I’m fond of St. Patrick’s Prayer, from Ireland. Notice his use of the verb bind.

I bind unto myself today
the strong name of the Trinity, 
by invocation of the same,
the Three in One, and One in Three.

I bind this day to me forever,

by power of faith, Christ’s incarnation;
his baptism in the Jordan river;
his death on the cross for my salvation.

His bursting from the spiced tomb;
his riding up the heavenly way;
his coming at the day of doom
I bind unto myself today.

I bind unto myself today
the virtues of the star-lit heaven, 
the glorious sun’s life-giving ray, 
the whiteness of the moon at even, the flashing of the lightning free,
the whirling wind’s tempestuous shocks, 
the stable earth, the deep salt sea
around the old eternal rocks.

I bind unto myself today

the power of God to hold and lead, 
God’s eye to watch, God’s might to stay, 
God’s ear to hearken to my need,
the wisdom of my God to teach,
God’s hand to guide, God’s shield to ward, 
the word of God to give me speech,
God’s heavenly host to be my guard.

Christ be with me, Christ within me, Christ behind me, 

Christ before me, Christ beside me, Christ to win me, 
Christ to comfort and restore me, Christ beneath me, 
Christ above me, Christ in quiet, Christ in danger, 
Christ in hearts of all that love me,
Christ in mouth of friend and stranger.

I bind unto myself the name, 

the strong name of the Trinity, 
by invocation of the same,
the Three in One, the One in Three,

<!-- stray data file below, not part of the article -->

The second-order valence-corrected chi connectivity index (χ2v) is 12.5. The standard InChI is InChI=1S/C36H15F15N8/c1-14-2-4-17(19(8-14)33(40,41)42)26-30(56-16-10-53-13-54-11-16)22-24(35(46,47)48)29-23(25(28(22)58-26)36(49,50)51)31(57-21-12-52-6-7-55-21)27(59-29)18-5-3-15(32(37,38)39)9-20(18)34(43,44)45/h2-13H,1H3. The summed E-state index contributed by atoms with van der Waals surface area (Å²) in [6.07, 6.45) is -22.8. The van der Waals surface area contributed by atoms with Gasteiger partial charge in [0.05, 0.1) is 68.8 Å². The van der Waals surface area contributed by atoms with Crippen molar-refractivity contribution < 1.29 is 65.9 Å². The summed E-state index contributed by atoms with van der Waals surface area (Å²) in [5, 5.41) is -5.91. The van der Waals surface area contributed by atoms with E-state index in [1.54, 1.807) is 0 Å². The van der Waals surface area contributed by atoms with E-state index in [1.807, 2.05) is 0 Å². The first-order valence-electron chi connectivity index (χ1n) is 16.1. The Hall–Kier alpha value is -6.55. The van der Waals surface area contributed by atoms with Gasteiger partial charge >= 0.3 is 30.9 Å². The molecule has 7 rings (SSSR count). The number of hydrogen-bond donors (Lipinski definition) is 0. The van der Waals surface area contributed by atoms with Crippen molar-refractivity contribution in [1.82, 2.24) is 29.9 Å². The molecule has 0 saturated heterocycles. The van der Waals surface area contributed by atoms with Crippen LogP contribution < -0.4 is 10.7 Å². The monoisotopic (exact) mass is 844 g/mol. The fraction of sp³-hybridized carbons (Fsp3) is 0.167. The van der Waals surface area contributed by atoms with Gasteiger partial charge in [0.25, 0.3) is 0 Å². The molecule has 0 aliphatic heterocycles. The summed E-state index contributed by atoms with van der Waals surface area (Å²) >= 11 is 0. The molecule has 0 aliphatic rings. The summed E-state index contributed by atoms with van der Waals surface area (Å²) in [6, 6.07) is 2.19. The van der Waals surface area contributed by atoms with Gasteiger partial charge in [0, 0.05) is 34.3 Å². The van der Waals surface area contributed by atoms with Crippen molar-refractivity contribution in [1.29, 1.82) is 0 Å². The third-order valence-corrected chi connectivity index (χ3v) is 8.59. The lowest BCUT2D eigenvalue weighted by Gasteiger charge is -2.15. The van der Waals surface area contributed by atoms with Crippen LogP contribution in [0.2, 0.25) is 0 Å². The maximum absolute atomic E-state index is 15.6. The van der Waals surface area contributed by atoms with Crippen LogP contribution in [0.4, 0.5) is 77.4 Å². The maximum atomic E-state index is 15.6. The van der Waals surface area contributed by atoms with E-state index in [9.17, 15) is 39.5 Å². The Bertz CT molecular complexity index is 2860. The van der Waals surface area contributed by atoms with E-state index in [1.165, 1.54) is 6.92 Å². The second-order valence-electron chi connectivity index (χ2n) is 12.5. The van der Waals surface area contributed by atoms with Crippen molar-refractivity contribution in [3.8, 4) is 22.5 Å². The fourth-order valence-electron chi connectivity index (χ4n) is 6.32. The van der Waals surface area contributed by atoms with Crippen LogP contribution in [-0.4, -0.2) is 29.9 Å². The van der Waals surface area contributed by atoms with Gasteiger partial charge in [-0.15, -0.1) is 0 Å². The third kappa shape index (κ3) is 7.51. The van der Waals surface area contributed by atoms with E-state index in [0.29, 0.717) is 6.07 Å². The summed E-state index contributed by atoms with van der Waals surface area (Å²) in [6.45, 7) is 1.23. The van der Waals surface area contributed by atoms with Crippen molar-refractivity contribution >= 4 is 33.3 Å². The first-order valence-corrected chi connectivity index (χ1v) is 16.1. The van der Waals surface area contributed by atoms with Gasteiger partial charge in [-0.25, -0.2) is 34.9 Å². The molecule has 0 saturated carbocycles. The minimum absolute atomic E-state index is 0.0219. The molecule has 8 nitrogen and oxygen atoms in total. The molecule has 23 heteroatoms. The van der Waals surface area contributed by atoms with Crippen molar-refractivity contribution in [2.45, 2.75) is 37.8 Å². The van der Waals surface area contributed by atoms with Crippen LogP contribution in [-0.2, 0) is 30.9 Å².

of whom all nature has creation, 
eternal Father, Spirit, Word.
Praise to the Lord of my salvation,
salvation is of Christ the Lord.
Preach it, Patrick. Blessed be the tie that binds. Life is a long green noose.

Until it isn’t.

Remember what Jesus said when raising Lazarus from the tomb? “Unbind him, and let him go.”

I’m waiting to hear Jesus say this to me. It’s what I’m living for, too. My life is very different now, but it is still life, bursting with grace and beauty. Shifting from “on earth as it is in heaven” towards eternity with God, well, I’m on the fence, and the view is quite nice. At some point Jesus will look my way and command, “Unbind him! Pull that oxygen line! Yank that cannula! Cut that cord!  Let him go!”

And in the end, what appears as a long green noose is actually an umbilical cord. It limits us, and nourishes us, and then – snip – eternity begins.

Good Friday

Today, some 2000 years ago, didn’t feel good!  Their friend, leader, teacher, hope and inspiration was captured, put on trial, sentenced and hung on a cross to die.  And die He did.  It was, in fact, the opposite of good.  The sky was dark, the curtain torn.  The followers ran for their lives.  It was the worst possible day.  All hopes and dreams were seemingly crushed under the iron boot of closed minded and small religious leaders who co-opted the authoritarian power of the Roman Empire to do it’s dirty work.